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Product advice/market research website 'MyProductAdvisor' is claiming that US customers are willing to pay more for Nikon than for other camera brands. Strong consumer engagement with camera brands will come as no surprise to anyone who's spent time on camera forums, but it's interesting to see figures suggesting this translates to a willingness to spend more. The company's figures suggest Canon can command the second-largest price premium with customers showing some willingness to pay more for Olympus, Panasonic and Fujifilm. This could explain the logic behind Nikon's comparatively high pricing of its 1 System.
Real-time Consumer Market Research Reveals Shoppers’ Brand and Price Preferences
PALO ALTO, Calif.--()--Market Insight Corporation today reported that U.S. consumers are placing greater importance on “brand” for digital camera purchase decisions. Further, the maximum price that consumers are willing to pay for a digital camera is increasingly influenced by brand.
Based on preferences collected from more than 26,000 digital camera shoppers visiting MyProductAdvisor.com from May through October 2011, those who prefer the Nikon brand are willing to pay the most, with Canon ranking second. Olympus, Panasonic, and Fujifilm are among those brands attracting shoppers with more moderate willingness to pay. The results may verify expectations that Nikon’s overall brand/price power is positively impacted by the presence of its “high end” line of cameras.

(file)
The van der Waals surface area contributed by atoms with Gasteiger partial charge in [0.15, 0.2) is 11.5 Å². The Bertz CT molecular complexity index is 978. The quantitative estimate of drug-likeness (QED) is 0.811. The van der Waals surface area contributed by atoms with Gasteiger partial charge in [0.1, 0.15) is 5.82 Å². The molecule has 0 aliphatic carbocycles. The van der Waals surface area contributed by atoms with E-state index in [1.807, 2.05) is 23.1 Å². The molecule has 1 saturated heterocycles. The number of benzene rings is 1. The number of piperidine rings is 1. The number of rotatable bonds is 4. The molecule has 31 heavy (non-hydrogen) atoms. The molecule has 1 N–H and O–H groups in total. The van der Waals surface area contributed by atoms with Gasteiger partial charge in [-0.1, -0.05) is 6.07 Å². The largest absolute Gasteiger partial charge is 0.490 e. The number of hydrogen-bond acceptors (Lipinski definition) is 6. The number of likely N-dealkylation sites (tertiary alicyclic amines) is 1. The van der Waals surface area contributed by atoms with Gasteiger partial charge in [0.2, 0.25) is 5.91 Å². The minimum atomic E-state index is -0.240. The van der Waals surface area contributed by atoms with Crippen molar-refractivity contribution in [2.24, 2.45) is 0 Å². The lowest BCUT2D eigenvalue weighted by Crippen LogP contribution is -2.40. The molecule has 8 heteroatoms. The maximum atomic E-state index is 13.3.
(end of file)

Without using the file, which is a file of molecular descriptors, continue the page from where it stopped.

The maximum price that consumers are willing to pay across a broad line of digital cameras reached a “recent years low” during the 2nd half of 2010, and has been trending up during 2011. A noteworthy trend is the shift towards cameras priced over $600. Between May and October, the percentage of shoppers in this price group increased by 12%. But not all brands enjoy consumers’ enhanced willingness to pay. For example, consumers who prefer Samsung are drawn to stylish design, internet based social media, point and shoot, and video recording capability. But those preferences have not yet translated to a significant increase in shoppers’ willingness to pay. This may confirm expectations that smartphone cameras compete for these attributes.